Solar could become more economical than fossil fuels in ten years

In a decade, solar photovoltaic systems have the potential to be more economical than fossil fuels in generating electricity, according to a new report.
Researchers from IEEE, the technical professional association, say cost parity can be achieved as the efficiency of solar PV cell technologies increases, creating economies of scale that decrease manufacturing costs.
Why? Because:
* The supply of silicon, a material used for solar PV, is more available than it was just five years ago.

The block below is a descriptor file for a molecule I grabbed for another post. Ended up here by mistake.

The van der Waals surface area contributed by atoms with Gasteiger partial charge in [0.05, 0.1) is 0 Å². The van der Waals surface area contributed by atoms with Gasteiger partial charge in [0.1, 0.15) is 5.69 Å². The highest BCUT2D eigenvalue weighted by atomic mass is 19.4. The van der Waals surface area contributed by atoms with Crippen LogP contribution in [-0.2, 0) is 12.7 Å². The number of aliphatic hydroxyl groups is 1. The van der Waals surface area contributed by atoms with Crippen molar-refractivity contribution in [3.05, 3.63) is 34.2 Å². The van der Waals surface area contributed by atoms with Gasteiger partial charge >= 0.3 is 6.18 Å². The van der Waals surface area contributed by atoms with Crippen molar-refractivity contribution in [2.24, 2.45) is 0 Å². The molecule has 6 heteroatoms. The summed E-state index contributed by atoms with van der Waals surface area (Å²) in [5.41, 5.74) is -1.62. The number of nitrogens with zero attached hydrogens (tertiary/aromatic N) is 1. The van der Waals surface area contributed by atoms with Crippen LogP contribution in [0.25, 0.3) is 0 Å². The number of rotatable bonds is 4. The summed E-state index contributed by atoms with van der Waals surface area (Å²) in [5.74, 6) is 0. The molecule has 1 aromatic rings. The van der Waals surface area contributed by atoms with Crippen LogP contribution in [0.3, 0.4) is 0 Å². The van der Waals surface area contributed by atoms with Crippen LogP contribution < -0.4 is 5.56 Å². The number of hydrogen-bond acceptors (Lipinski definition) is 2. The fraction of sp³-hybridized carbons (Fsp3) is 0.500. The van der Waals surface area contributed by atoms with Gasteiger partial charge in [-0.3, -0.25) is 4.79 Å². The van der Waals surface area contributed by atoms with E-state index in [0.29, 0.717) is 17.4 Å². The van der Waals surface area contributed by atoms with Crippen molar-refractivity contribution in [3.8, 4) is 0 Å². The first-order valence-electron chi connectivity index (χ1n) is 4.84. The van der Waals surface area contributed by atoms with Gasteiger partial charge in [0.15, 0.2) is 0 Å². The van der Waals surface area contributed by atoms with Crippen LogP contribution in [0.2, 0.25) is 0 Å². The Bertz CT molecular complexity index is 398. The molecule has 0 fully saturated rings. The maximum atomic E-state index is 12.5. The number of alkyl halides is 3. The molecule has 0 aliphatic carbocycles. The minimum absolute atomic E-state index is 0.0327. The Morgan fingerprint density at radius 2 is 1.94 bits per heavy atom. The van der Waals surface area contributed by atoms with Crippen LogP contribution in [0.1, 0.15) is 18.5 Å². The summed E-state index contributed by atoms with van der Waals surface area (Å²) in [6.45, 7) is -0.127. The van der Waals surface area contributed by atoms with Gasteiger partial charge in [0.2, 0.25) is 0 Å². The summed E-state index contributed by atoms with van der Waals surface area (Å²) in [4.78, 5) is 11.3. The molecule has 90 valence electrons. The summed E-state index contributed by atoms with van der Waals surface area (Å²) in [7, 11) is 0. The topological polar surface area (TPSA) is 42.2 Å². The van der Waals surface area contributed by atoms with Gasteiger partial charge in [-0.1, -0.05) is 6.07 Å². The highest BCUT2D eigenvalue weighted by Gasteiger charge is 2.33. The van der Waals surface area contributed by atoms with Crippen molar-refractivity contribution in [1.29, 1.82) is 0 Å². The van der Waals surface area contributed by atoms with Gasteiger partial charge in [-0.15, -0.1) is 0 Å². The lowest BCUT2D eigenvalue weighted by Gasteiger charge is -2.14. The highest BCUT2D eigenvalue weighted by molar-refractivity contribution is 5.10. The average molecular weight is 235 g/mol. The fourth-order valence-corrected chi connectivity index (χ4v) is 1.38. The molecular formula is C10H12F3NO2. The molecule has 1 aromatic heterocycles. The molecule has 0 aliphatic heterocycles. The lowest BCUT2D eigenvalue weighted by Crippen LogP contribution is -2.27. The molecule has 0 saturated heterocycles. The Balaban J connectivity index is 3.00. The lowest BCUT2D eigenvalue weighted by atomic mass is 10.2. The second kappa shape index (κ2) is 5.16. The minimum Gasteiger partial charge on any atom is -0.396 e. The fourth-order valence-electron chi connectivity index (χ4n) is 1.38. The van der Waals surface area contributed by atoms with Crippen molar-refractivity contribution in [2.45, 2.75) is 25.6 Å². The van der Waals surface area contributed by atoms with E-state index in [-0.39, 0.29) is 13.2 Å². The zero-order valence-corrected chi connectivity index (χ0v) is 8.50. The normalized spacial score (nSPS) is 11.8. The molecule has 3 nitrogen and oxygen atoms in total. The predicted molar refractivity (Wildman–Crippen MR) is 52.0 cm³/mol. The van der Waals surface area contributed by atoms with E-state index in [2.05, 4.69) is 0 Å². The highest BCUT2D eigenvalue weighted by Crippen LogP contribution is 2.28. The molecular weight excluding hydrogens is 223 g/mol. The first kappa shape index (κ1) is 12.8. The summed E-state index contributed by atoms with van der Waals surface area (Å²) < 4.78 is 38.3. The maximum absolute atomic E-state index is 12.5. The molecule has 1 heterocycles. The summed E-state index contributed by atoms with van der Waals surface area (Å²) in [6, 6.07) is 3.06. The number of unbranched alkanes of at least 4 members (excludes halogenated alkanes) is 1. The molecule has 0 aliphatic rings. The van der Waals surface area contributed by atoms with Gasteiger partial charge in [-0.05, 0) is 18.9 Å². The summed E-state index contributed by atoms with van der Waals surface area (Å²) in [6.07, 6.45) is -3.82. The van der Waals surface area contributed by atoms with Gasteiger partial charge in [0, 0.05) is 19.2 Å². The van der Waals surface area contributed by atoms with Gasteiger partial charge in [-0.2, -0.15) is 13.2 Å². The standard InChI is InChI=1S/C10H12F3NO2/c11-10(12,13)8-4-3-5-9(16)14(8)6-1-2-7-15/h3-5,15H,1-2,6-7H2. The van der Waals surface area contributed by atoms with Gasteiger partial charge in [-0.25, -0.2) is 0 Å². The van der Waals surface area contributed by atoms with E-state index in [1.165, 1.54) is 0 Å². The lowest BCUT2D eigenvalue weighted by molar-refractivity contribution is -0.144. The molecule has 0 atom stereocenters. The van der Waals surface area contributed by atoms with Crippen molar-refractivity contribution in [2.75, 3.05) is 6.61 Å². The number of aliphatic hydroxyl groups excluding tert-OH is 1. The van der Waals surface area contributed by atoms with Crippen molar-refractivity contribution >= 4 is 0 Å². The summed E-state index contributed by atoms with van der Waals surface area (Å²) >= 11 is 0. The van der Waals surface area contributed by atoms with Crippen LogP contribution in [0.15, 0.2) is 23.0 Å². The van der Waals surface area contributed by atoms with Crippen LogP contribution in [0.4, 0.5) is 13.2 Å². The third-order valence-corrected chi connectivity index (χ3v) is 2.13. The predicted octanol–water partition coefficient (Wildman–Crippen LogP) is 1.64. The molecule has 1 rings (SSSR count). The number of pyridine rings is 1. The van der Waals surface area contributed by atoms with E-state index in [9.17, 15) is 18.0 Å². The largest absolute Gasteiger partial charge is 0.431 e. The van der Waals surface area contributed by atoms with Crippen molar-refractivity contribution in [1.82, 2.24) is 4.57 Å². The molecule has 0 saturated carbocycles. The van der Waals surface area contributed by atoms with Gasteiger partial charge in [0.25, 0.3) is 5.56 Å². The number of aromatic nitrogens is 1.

* Advancements in thin-film materials (residential) and concentrated PV (commercial) are increasing the efficiency of converting sunlight to electricity.
* Global solar PV capacity has been increasing at an average annual growth rate of more than 40 percent since 2000, according to the International Energy Association.
* By 2050, it is predicted that solar PV will provide 11 percent of global electricity production — 3,000 gigawatts of cumulative installed capacity.
The details are thin, but IEEE researchers insist solar PV will be “a game changer.” It’s inevitable, they say, not unlike the march of progress in the semiconductor industry.
“No other alternative source has the same potential,” IEEE executive director James Prendergast said in a statement. ”I suspect it will be a growth limited only by supply.”
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